Chapter 43/ Book of Worlds



As soon as he was in Westlake, now quiet and almost absent of people, Dale collapsed onto all fours and stared at the damp grass. He wanted to vomit, but nothing would come out. There was just a feeling of horrible sickness, and the visions of what he’d seen swimming in nauseating circles in front of his eyes. ‘Oh, Jesus. What the hell did we do?’ He sat back on his knees and put his hands up to his face, forcing himself to breathe slower. In time, the chill night air cooled his sweat and calmed him down.

It didn’t change that it was all their fault. Brian’s in part, but they all shared the blame. Messing with other worlds, thinking themselves brave adventurers. What were they thinking? He had an image of Jordan, partially obscured through the overhanging branches of a willow at the bottom of the garden, raising his hatchet. He’d closed his eyes, but his hearing worked perfectly fine, and his imagination was all too vivid. When he opened them again, he caught a glimpse of Jordan shoving a hind leg into a black bag, and Solly’s head was lying on its side, muzzle still taped closed, slack eyes seeming to stare right at Dale. Run, they said. Run or he’ll do it to you, too.

But of course, Dale hadn’t been able to move. He’d seen the way Brian had changed, how he’d been able to smell and hear and see things he shouldn’t have been able to. He’d hidden himself well enough so far, but had he moved then, it would have been all over.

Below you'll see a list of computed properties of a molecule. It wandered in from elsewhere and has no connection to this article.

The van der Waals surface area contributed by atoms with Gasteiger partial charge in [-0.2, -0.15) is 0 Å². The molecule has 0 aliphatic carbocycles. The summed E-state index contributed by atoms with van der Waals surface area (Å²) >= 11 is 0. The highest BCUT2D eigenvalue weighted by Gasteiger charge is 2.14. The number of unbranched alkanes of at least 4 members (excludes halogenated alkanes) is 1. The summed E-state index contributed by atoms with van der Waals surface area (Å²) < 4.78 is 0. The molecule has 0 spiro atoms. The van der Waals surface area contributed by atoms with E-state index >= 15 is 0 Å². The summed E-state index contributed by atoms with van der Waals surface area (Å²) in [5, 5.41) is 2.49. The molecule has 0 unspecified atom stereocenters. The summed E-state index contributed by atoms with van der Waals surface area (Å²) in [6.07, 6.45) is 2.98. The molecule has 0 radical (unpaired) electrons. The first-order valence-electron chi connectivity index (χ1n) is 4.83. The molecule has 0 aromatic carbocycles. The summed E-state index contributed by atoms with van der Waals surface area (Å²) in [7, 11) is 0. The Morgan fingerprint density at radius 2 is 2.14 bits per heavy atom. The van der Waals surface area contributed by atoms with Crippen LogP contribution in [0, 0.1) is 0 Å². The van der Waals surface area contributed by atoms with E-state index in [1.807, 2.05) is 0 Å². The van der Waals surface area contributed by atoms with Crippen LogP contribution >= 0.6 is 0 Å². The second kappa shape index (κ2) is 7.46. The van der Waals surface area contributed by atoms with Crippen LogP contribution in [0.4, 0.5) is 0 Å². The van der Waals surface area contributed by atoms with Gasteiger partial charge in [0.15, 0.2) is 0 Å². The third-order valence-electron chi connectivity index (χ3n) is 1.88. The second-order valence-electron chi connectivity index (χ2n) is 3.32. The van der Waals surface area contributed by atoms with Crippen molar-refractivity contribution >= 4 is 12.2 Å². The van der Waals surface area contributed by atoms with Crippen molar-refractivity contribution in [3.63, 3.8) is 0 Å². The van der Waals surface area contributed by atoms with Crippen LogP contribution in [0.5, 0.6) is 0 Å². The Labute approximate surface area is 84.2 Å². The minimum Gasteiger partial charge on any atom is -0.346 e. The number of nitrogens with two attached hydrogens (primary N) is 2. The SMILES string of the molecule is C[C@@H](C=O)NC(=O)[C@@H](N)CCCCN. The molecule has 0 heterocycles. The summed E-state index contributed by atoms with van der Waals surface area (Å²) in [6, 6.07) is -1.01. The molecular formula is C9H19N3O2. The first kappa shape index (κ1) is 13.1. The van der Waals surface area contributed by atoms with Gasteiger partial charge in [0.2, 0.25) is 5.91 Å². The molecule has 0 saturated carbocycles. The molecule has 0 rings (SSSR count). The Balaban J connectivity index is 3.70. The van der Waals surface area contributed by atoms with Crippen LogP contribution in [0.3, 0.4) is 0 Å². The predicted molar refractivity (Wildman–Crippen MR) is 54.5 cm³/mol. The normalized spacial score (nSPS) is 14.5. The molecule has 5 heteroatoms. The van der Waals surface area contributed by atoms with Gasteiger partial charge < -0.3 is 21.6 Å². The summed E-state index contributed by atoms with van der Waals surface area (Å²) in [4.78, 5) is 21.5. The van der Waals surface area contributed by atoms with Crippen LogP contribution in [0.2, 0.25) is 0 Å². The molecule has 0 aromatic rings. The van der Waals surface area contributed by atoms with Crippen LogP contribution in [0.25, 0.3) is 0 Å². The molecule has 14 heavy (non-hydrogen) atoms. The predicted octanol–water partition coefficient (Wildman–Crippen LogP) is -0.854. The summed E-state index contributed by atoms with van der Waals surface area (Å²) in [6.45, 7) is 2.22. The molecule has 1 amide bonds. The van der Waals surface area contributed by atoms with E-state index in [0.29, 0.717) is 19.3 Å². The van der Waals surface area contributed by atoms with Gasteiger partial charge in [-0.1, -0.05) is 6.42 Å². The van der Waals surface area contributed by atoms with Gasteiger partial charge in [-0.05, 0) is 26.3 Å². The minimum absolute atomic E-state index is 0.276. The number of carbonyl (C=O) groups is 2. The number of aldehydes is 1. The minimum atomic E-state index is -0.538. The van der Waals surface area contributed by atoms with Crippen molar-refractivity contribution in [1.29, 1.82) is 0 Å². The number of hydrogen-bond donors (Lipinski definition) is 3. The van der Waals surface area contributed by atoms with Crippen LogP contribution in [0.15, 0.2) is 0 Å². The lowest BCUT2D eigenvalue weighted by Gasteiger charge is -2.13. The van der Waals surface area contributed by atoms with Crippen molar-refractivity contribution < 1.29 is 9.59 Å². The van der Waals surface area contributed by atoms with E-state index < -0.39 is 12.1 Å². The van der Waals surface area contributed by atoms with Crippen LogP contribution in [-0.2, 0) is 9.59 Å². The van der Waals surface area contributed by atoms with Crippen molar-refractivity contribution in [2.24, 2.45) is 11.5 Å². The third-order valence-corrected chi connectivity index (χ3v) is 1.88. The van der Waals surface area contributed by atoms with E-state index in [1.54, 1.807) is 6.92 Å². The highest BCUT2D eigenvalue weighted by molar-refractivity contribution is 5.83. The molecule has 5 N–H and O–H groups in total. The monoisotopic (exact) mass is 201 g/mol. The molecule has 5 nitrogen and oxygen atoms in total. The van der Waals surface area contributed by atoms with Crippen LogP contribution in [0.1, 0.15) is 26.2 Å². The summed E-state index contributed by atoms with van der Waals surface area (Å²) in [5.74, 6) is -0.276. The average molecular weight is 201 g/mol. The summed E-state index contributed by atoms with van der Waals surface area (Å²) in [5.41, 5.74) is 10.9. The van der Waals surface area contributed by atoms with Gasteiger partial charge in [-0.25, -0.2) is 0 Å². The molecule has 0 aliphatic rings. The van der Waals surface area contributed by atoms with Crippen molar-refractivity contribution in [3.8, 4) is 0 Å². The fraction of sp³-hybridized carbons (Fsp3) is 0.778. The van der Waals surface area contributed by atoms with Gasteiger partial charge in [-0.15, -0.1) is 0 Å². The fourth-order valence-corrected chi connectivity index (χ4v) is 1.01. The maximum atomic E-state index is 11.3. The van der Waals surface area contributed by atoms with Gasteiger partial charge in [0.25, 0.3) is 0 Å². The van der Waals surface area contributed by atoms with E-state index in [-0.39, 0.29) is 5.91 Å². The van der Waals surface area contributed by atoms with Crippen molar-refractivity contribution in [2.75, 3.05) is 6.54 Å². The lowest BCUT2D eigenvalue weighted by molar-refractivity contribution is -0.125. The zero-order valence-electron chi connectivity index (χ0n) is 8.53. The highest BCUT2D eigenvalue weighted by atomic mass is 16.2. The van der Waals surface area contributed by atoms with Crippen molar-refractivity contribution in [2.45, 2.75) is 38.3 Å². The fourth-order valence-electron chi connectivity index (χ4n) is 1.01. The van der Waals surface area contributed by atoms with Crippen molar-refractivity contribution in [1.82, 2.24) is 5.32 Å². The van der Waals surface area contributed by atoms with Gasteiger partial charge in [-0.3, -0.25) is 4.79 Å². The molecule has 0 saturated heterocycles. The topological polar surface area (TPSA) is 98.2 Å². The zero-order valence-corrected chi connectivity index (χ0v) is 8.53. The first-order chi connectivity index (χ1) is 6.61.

He shook his head and got up on trembling legs. Took a deep breath, started down the hill to Westlake forest, where Steph had told him to go if he found anything out. ‘We’re going to be in a lot of other worlds,’ she’d said, a trace of fear in her voice, ‘so our phones won’t be working. Be careful, Dale.’

Be careful. If only it was that easy.

When he arrived at the first door, he found the forest empty. He took out a penlight and flicked it around, focusing on the bark of the surrounding pines, until he found what he was looking for: door carvings. Here was one, and here was another one… no more. They’d only opened two doors all day. That didn’t seem right. Unless they were in a really slow world.

The door he was standing in front of burst forward, slamming him square in the nose and knocking him onto the pine needles. A moment later Steph landed on top of him and rolled to the side, and Matt came soon after, slumping on all fours and gasping for breath.

‘Jesus! What’s going on?’ He scrambled to his feet, eyes watering, and caught a glimpse of mist and grass before the door swung gently closed. It took him a moment to realise that Steph wasn’t breathing. Matt was hacking and coughing in the dirt, so he dropped beside her. ‘Steph?’

What were you supposed to do? Heimlich? No that wasn’t right – CPR? He put both hands on her chest, just like he saw them do in the movies, and pushed down, hard. He’d never been this terrified in his whole life, except, perhaps, for about twenty minutes ago when he’d snuck through Jordan’s side gate while his father was beating him half to death.